By way of background, in February 2016, after years of negotiations, the Trans-Pacific Partnership (TPP) was signed. The TPP covered 12 countries, including the United States, and was described as a high-standard “21st Century” trade agreement. However, one of then-President Trump’s first actions in office was to withdraw the United States from the TPP. The remaining TPP countries renegotiated the agreement without the United States (essentially removing certain elements of the agreement the United States alone had backed), and ultimately entered into the Comprehensive and Progressive Agreement for Trans-Pacific Partnership (CPTPP). Since President Biden’s inauguration in January 2021, pressure has been building for the United States to reengage with Asia on economic and commercial matters. The IPEF is the United States’ current policy response.Continue Reading The Indo-Pacific Economic Framework: How the United States Intends to Re-Engage with Asia on Trade
2022 is shaping up to be a critical year for the Biden Administration regarding U.S. international trade policy. In 2021, the Biden Administration made headway in resolving some of the challenges with United States’ allies that arose during the last Administration, and trying to build bridges in important regions that had perhaps had been neglected. But in a number of other critical areas, and arguably in the most significant areas, the Biden Administration made little tangible progress over the past year. The discussion below offers a look back at the key developments in 2021 with respect to U.S. trade relations with the EU, China, the rest of Asia and North America, and a look ahead at what could come in 2022.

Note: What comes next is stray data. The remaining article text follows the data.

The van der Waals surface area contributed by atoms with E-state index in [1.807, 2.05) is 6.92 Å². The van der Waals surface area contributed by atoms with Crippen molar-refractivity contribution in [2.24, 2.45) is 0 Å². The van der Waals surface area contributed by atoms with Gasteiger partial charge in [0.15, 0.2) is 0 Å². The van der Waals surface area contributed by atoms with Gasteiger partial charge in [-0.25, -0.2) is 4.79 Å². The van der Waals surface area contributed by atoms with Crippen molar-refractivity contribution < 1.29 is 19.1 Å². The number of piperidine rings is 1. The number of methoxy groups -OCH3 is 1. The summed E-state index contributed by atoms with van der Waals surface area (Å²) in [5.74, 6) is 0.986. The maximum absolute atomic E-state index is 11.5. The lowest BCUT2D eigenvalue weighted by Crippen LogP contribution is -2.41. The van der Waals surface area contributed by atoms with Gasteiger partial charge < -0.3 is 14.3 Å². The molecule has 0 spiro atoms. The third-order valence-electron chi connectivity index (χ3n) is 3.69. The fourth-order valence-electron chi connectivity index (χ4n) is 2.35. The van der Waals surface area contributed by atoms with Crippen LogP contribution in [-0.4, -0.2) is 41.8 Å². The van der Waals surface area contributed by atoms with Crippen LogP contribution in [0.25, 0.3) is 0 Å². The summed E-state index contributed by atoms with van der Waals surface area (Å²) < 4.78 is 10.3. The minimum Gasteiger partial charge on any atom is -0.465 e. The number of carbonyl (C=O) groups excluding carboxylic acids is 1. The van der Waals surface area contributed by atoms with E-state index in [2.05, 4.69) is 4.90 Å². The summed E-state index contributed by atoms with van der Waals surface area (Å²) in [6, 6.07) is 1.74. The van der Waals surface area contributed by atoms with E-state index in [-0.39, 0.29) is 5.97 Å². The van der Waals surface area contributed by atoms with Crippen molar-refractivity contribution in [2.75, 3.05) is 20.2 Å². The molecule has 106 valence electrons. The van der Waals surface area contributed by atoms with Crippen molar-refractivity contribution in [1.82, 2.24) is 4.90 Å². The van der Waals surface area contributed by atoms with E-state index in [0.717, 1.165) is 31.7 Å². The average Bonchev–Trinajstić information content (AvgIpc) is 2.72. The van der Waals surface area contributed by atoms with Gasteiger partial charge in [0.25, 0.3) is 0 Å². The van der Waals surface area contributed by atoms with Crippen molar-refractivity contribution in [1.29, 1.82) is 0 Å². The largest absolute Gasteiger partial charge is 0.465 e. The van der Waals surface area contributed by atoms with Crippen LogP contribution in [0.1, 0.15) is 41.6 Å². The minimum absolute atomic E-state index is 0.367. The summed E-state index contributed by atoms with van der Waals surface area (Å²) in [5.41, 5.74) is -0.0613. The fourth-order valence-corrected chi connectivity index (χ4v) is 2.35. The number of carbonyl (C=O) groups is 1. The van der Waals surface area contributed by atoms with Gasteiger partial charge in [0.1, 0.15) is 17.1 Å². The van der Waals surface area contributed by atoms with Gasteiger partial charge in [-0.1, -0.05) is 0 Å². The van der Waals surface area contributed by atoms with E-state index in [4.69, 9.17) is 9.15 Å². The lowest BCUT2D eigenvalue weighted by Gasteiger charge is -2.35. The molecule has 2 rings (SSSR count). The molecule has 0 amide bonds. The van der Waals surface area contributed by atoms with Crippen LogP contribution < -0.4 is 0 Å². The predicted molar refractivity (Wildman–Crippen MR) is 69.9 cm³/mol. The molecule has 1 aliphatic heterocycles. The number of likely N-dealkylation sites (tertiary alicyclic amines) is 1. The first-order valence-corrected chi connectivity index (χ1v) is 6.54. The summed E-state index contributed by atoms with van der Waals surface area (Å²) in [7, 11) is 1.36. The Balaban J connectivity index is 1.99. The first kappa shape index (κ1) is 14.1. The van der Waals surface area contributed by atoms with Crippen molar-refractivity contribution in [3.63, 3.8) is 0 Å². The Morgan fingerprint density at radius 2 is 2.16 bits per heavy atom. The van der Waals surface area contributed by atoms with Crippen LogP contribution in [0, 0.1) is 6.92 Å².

Continue Reading The US International Trade Agenda: A Look Back, A Look Ahead
On January 25, 2021, the EU-Korea Panel of Experts found that Korea had failed to uphold its labor obligations to “respect, promote, and realise” the right to freedom of association and to take concrete steps to ratify all eight fundamental conventions of the International Labor Organization (ILO). In the final report, the Panel recommended Korea to bring its domestic laws “into conformity with the principles concerning freedom of association” but recognized that Korea had “ma[de] continued and sustained efforts towards ratification of the core ILO Conventions.”
This case marked the EU’s first victory in enforcing labor obligations under the trade and sustainable development (TSD) chapter of the EU’s “new generation” of Free Trade Agreements (FTAs). The EU adopts the TSD provisions as tools to improve and reinforce the labor and environmental standards of its trading partners – a key policy objective the EU has recently adopted. Within the last two years, the EU has increased enforcement of TSD obligations in its trade agreements, requesting 3 other TSD consultations, and successfully securing a win against Ukraine for the violation of the TSD environmental obligations under the EU-Ukraine Association Agreement.
Although labor and environmental provisions are not unique to the EU’s “new generation” FTAs, EU-style TSD provisions impose additional and higher obligations, beyond those commonly provided for in the labor and environmental provisions of other model FTAs. The following example compares the labor provisions of the EU-Korea FTA and the Korea-US (KORUS) FTA to demonstrate the differences in labor standards between these two agreements.Continue Reading The EU-Korea FTA Labor Dispute: Comparing Labor Provisions Under the EU-Korea FTA and the KORUS FTA